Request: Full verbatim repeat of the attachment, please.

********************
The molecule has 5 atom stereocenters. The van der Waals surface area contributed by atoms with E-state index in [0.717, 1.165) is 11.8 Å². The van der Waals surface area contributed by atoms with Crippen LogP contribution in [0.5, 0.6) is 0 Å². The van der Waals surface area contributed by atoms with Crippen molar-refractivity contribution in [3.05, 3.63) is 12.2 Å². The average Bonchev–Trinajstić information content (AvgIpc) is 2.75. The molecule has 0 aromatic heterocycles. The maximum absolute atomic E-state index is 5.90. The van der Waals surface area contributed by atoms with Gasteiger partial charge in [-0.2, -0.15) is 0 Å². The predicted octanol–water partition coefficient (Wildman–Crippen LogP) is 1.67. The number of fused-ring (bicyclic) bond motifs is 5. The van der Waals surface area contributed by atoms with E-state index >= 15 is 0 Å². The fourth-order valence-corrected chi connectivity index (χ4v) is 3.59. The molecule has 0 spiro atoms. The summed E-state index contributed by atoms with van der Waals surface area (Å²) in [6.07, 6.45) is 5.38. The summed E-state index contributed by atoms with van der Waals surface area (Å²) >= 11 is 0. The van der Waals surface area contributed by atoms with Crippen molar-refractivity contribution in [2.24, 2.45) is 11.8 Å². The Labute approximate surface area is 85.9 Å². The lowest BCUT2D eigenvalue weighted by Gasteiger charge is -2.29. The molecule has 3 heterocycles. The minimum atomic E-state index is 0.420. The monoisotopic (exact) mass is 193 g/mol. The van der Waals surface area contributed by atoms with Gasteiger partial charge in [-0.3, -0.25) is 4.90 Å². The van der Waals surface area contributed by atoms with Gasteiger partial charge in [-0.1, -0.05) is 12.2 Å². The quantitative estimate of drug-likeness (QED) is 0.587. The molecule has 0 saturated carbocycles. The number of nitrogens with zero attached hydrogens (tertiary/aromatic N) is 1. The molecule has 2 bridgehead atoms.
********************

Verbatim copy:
The molecule has 5 atom stereocenters. The van der Waals surface area contributed by atoms with E-state index in [0.717, 1.165) is 11.8 Å². The van der Waals surface area contributed by atoms with Crippen LogP contribution in [0.5, 0.6) is 0 Å². The van der Waals surface area contributed by atoms with Crippen molar-refractivity contribution in [3.05, 3.63) is 12.2 Å². The average Bonchev–Trinajstić information content (AvgIpc) is 2.75. The molecule has 0 aromatic heterocycles. The maximum absolute atomic E-state index is 5.90. The van der Waals surface area contributed by atoms with Gasteiger partial charge in [-0.2, -0.15) is 0 Å². The predicted octanol–water partition coefficient (Wildman–Crippen LogP) is 1.67. The number of fused-ring (bicyclic) bond motifs is 5. The van der Waals surface area contributed by atoms with E-state index >= 15 is 0 Å². The fourth-order valence-corrected chi connectivity index (χ4v) is 3.59. The molecule has 0 spiro atoms. The summed E-state index contributed by atoms with van der Waals surface area (Å²) in [6.07, 6.45) is 5.38. The summed E-state index contributed by atoms with van der Waals surface area (Å²) >= 11 is 0. The van der Waals surface area contributed by atoms with Crippen molar-refractivity contribution in [2.24, 2.45) is 11.8 Å². The Labute approximate surface area is 85.9 Å². The lowest BCUT2D eigenvalue weighted by Gasteiger charge is -2.29. The molecule has 3 heterocycles. The minimum atomic E-state index is 0.420. The monoisotopic (exact) mass is 193 g/mol. The van der Waals surface area contributed by atoms with Gasteiger partial charge in [-0.3, -0.25) is 4.90 Å². The van der Waals surface area contributed by atoms with Gasteiger partial charge in [-0.1, -0.05) is 12.2 Å². The quantitative estimate of drug-likeness (QED) is 0.587. The molecule has 0 saturated carbocycles. The number of nitrogens with zero attached hydrogens (tertiary/aromatic N) is 1. The molecule has 2 bridgehead atoms.